donderdag 1 november 2018

Sophie Hunger live + Dewey. Tolhuistuin, Amsterdam Tuesday 30 October 2018

Every time I see Sophie Hunger play live she surprises me. Not that I forget how good she is, no, far from, it is because of how much better she seems to have become. Sophie Hunger is an artist I wish for her to perform in multi million dollar generating arena venues but prefer to watch so incredibly up close that I can see her smile, notice her living her music. Up to now I am the winner, but not being a selfish person, wish her that breakthrough. Why?

Simply because her music is so unbelievably good. Whether playing alone on her acoustic guitar or piano or with the band going all out in a sonic storm, each song is contained in a unique universe. Ask me to compare Ms. Hunger's music with somebody else's and I come up empty. The mood, the mood swings, the language alternating between English, German, French and Swiss-German, the instrumentation all sign Sophie Hunger. (Well there is this NL band called Elenne May. It probably is more than a coincidence that I ran into the band's bass player at this particular show. A tip for the next tour's support act?)

With 'Molecules', her latest album, Sophie Hunger has taken a new leash on music (read our review here: This translated in a new band, only keyboard and flügelhorn player Alexi remained and in a whole stack of keyboards on the stage. The one of Sophie Hunger resting on piece of art it seemed, like the iron came straight out of a smithy. Traditional keyboards, a bass synth played by the drummer while drumming as well and a range of keyboards/synthesizers that produces beats, dark sounds, twisted warps and what not. Dark atmospheres were at times created in which the songs of Ms. Hunger dwelled extremely well.

The incredible part is that this whole makeover has taken nothing away from what a Sophie Hunger song is. Instantly recognisable and full of that mystic, jazzy, alternative pop and chanson balladry feel that permeates most of her songs. 'Molecules' stood up very well to the host of songs from 'Supermoon', her previous album, that were played as well. My album of 2015 no less was honoured with a lot of songs. Without the guitar wizzardry that was part of the album and shows, with the new synth treatment. They all stood up to this new test.

The final song of the set was a new one "Hang Hang Hang". A bit of a lark and a laugh. Extremely fast chord changes, impossible to sing to but done so anyway. I was remembered of crying by a young child that at the same time is trying to explain what happened or put blame on someone, all the while gasping for air: "I-I-I-I-I-I-I-I-I-I-I-I-I". If I remember correctly Sophie sang something like "How do I ever get over you?", with I-I-I-... part in between and bursting out laughing herself. It seems like that question has been answered since writing the song. It all ended with the now famous one minute or more of perfect silence. The band stops playing and then? Being a veteran I did not spoil the party. That long, long silence remains impressive and tells all about how enraptured people are by the music of this Swiss artist.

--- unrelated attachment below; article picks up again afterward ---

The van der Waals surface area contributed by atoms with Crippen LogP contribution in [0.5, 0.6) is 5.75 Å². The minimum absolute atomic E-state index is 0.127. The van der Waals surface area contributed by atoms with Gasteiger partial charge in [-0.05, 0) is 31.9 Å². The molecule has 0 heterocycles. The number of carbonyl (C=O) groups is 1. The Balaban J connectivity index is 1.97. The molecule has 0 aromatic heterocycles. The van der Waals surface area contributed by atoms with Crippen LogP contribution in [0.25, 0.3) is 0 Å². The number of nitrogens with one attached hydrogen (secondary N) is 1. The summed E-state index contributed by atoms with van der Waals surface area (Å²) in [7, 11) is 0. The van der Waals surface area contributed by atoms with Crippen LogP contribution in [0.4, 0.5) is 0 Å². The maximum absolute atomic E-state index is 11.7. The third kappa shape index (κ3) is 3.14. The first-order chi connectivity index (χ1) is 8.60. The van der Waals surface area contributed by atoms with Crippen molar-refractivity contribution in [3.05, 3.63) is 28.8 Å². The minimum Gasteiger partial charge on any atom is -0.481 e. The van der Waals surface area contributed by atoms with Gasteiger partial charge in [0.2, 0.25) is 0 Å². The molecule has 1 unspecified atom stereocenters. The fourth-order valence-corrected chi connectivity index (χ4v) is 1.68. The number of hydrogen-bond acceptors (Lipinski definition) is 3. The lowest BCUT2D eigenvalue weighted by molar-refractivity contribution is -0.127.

My question was how will the new music translate on stage? That answer was provided: in Sophie Hunger style. With a laugh and a lot of serious music making. This lady is so good and her band, again, superior. A fantastic drummer, all great harmony singers, the keyboards doing all the work and in the middle this modest, smiling, sometimes naughty singer, guitar and piano playing star. For one hour and thirty minutes, du war die ganze Welt, Sophie. You left people in awe, quite clearly, all around me (not excluding myself). Most had only one question left after the show: Where is the merchandise? A lot of money was not collected was my impression.

Dewey was the support act and remained a bit of a mystery to me. Electronics, pre fab beats all coming out of a small synthesizer. Sometimes irritating, sometimes just right. Mood changes all over the place and not all as swift as might be expected. I do not really know what to make of this English singer. Certainly sympathetic, but perhaps not ready (yet) for this stage? The short show did have its moments though. I'll stop commenting here.


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